Retired baby boomers who are saving for retirement through defined contribution (DC) plans like 401(k)s are drawing down their savings faster than their counterparts in previous generations who had pensions and other defined benefit (DB) plans, according to recent industry research. On top of that, baby boomers who may be relying solely on their DC plans may wind up with less savings for retirement than their counterparts who waited longer to withdraw savings from their defined benefit plans — and could, therefore, outlive their assets.

A July 2022 report from the Center for Retirement Research at Boston College found that, while most households whose heads were born between 1920 and 1940 had access to a defined benefit plan such as a pension, the youngest boomers, who were born in 1965, have almost no access to these types of plans. Instead, nearly all of them have access to DC plans, which are predominantly 401(k)s. 

The report notes that the 1920 to 1940 generation drew down their wealth at a much slower rate in retirement. There are multiple factors influencing this trend, such as the tendency for previous generations to preserve their savings for bequests and precautionary savings like medical expenses rather than financing their living and consumption expenses.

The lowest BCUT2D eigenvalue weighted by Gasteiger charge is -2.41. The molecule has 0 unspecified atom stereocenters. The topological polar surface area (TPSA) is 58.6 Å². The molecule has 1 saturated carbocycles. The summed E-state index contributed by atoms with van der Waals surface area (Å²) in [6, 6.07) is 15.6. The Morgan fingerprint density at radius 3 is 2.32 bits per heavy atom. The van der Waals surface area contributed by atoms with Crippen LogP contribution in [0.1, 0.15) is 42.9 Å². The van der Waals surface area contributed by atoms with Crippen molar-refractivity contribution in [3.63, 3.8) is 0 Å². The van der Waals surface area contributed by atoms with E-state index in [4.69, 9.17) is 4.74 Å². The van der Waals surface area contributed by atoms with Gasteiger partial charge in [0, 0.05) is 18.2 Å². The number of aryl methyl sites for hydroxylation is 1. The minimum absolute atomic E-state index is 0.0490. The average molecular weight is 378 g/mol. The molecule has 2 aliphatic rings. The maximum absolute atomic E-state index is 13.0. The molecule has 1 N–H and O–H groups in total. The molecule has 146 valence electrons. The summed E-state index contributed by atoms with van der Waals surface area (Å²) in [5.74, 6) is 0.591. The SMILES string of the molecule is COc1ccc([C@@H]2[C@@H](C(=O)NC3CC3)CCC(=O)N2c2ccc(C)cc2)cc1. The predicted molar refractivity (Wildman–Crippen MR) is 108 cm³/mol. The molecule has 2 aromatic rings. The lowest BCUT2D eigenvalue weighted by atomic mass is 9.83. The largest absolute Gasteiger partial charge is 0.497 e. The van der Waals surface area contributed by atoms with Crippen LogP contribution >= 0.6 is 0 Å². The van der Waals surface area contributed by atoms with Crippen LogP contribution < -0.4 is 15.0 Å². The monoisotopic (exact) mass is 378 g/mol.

Nevertheless, the Center for Retirement Research's study found that by age 70, retirement savers with pensions who entered retirement with $200,000 in savings had, on average, $28,000 more in assets at age 70 than retirement savers with the same amount of savings, but who had no DB plan. And, the older cohort had $86,000 more in assets by ages 75 and 80 than their counterparts without DB plan coverage. The Center for Retirement Research predicts that at this rate, Baby Boomers could run out of retirement savings by age 85. 

These findings underscore the importance of encouraging and enabling plan participants to maximize their retirement savings. The easiest ways for participants to improve retirement outcomes are to consolidate 401(k) savings accounts as they change employers and avoid making any premature cash-outs. 

Our research shows that a hypothetical 30-year-old plan participant who cashes out a 401(k) account with under $5,000 today would wind up forfeiting up to $52,000 in retirement savings that the balance would have accrued by age 65, if the account grew by 7% annually. Furthermore, a previous study from the Boston College's Center for Retirement Research reported that cash-outs reduce participants' income in retirement by 25% on average. 

Meanwhile, other industry research has found that leaving even one 401(k) account behind in a former-employer plan after changing jobs can cause participants to lose up to $7,000 in fees over the long term. Besides the fees from multiple accounts, consolidating 401(k) accounts in their current, active accounts as they move from employer to employer can also help participants protect themselves and their hard-earned savings from cyber criminals. Having all of their retirement savings in a single, active account in their current employers' 401(k) plans is safer than trying to keep track of many accounts in different locations.